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Pioneer & Native American Cooking:
Acorn Flour

Ever wondered what the pioneers used for flour? Many of them used cornmeal ... but if there weren't any mills near or if the corn crop failed, they may have had to use the same thing that the Native Americans used ... acorns.

Acorn Flour

Put decupped, cracked, and hulled acorns in a pot, cover them with boiling water, and bil from 2 to 4 hours, changing the water for fresh, already boiing water whenever it becomes dark. When you change the water, taste an acorn -- they are leached enough when all astringency has gone. They will darken as they cook. Drain the acorns and let surface moisture dry off, then spread them in a shallow pan and raost them for about an hour in a 300F oven. The acorns are then ready to be eaten like other nuts or to be ground into coarse flour or meal to be used in bread, muffins, or cookies. The roasted acorns or the flour may be stored in airtight cans, or else frozen for future use. Uncooked acorns freeze well too -- they will keep indefinetely.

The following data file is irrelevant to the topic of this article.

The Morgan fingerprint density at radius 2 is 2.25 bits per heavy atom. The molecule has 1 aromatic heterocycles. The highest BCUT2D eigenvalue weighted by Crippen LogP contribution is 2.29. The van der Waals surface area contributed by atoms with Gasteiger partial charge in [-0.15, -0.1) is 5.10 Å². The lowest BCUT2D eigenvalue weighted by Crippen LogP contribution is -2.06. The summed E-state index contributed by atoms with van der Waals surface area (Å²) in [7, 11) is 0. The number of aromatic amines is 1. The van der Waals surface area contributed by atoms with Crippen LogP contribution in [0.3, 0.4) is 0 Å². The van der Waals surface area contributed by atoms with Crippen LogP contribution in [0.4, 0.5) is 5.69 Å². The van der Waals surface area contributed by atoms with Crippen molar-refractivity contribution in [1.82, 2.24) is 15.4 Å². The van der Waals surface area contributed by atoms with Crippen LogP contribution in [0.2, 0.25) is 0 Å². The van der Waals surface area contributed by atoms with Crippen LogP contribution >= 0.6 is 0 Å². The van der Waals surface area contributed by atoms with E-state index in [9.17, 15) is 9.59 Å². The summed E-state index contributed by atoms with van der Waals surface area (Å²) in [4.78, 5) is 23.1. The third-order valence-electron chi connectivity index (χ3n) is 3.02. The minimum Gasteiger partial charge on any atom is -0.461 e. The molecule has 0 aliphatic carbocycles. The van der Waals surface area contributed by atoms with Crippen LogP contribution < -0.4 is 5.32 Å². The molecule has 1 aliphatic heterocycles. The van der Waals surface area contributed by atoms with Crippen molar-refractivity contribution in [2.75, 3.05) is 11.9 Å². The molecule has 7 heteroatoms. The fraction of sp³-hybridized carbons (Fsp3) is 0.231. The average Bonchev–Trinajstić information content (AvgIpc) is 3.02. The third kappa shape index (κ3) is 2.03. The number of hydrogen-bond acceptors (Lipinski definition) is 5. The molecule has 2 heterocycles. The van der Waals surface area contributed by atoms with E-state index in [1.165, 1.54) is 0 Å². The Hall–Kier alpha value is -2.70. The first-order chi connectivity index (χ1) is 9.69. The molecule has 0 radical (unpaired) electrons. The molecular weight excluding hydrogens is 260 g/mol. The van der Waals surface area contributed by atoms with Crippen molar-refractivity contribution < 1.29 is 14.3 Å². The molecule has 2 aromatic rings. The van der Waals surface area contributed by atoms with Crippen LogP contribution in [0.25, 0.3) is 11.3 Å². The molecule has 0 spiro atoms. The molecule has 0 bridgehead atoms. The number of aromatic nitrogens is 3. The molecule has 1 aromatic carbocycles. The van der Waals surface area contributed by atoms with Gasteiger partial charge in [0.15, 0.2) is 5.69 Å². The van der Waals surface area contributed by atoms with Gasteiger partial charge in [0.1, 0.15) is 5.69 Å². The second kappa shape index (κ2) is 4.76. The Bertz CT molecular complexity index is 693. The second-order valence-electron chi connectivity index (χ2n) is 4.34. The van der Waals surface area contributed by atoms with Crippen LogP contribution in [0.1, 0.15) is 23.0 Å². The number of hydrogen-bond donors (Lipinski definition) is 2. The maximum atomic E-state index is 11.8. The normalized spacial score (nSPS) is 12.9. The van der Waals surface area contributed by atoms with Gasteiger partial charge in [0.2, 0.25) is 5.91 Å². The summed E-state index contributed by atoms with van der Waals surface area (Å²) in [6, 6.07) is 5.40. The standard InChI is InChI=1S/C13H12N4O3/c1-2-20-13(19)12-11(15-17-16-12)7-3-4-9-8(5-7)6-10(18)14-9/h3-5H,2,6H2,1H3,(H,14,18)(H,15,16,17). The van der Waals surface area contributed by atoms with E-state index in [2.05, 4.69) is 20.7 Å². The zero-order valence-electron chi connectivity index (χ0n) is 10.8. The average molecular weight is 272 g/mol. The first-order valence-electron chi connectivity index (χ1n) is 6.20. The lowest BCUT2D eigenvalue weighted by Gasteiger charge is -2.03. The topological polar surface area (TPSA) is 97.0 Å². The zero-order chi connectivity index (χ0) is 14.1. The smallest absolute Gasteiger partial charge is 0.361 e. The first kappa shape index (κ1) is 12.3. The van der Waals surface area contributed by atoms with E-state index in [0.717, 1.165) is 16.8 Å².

Acorn Muffins

This was once a “hard-times” bread because acorns are so plentiful and cost nothing. Sweet or nut muffins can be made from this recipe by adding 4 tablespoons sugar to the dry ingredients, omitting the garlic or onion salt (substitute 1 T. plain salt), and substituting melted shortening for the bacon fat. Add ½ cup walnuts or pecans to the batter, if you like.

1 c. acorn flour
1 c. cornmeal
1 c. flour
3 t. baking powder
1 t. garlic or onion salt
1 egg, slightly beaten
1½ c. milk
2 T. bacon drippings, melted

Preheat oven to 425F. Sift together the acorn flour, corn meal, flour, baking powder, and the onion or garlic salt. Beat egg and milk together; stir in bacon drippings. Add liquid to dry ingredients and stir just until moistened; don’t overmix. Pour into well-greased muffin tins and bake 15 minutes, or until brown and crusty. Makes about 18 muffins.


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